As I reexamine just what happened to the hippies and conclude that the movement continues in many strands we now take for granted or simply overlook, I am nonetheless struck by a reaction in seeing a number of men who continue the look. Their long hair and threads may fit the style but for the most part they exude an aura of loser. Or, worse yet, a bum.
Sometimes it’s the cane they need for walking or an indirection or their lonely gaze. Missing a projection of derring-do or colorful theater or cool leadership, they instead seem to be more in need of a handout than any extension of underlying comradeship. In the height of the outbreak, back in the ’60s and ’70s, we often found ourselves pooling resources and abilities, perhaps just for a communal dinner or a party or a rally. There was an unstated mutual responsibility. Here, I feel only one-sided need. Never among them do I see someone I’d consider for a roommate, if I were still single.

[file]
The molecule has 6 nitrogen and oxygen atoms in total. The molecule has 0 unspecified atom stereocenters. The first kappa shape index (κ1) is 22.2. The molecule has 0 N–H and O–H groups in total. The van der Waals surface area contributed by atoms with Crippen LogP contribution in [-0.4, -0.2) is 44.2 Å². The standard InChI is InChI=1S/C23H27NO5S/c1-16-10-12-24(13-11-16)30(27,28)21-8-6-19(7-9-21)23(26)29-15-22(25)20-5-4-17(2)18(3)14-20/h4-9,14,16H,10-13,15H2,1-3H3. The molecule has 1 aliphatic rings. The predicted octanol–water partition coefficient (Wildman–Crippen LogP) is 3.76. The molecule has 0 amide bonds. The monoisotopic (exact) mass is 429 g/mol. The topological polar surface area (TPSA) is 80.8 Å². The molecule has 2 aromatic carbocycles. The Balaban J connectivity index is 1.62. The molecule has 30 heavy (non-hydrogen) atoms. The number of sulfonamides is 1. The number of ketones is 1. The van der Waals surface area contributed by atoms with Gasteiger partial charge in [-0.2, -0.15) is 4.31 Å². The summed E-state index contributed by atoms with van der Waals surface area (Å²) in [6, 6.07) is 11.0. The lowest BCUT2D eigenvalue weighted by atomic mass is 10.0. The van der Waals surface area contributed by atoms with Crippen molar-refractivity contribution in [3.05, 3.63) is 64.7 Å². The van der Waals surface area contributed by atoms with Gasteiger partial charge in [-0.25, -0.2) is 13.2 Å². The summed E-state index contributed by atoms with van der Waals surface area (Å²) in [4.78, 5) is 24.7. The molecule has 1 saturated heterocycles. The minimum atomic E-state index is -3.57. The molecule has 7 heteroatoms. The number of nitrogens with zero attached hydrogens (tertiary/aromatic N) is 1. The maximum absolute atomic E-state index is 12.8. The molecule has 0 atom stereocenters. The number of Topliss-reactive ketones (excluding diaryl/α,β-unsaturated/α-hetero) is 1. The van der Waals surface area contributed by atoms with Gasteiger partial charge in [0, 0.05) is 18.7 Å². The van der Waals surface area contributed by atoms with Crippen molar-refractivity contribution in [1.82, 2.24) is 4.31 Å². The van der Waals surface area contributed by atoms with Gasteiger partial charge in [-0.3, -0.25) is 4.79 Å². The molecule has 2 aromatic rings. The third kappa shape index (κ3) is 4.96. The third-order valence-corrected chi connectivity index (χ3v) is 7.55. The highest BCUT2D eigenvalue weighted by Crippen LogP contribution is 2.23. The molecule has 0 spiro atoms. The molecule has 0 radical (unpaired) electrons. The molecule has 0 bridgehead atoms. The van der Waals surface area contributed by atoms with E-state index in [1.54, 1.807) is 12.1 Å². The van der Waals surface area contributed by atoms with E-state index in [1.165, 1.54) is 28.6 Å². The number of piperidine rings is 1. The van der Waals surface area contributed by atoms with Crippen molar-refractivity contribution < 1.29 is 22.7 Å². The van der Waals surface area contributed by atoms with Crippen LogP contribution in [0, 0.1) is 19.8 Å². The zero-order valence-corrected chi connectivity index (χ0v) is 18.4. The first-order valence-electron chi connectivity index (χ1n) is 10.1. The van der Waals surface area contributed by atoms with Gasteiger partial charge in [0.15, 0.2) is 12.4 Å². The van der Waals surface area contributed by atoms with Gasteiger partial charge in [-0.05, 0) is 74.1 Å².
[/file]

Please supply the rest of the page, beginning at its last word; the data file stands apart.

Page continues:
Let me add this doesn’t fit all of us older guys in beards and long hair. But we have come through quite a lot over the decades, personally and as the carriers of a vision, to make me feel more like a survivor than a victor. For the most part, it’s been rough. Some of us did find ways to pay the bills without abandoning the style. Some have done it in the inner city, while others kept truckin’ on in a back-to-the-earth mode. Some have evolved into something, uh, higher. More mellow, peaceful, even wiser.
My own experience in the past year of growing out my remaining hair into a ponytail has brought its own perspective. It never seemed to tangle like this, for one thing.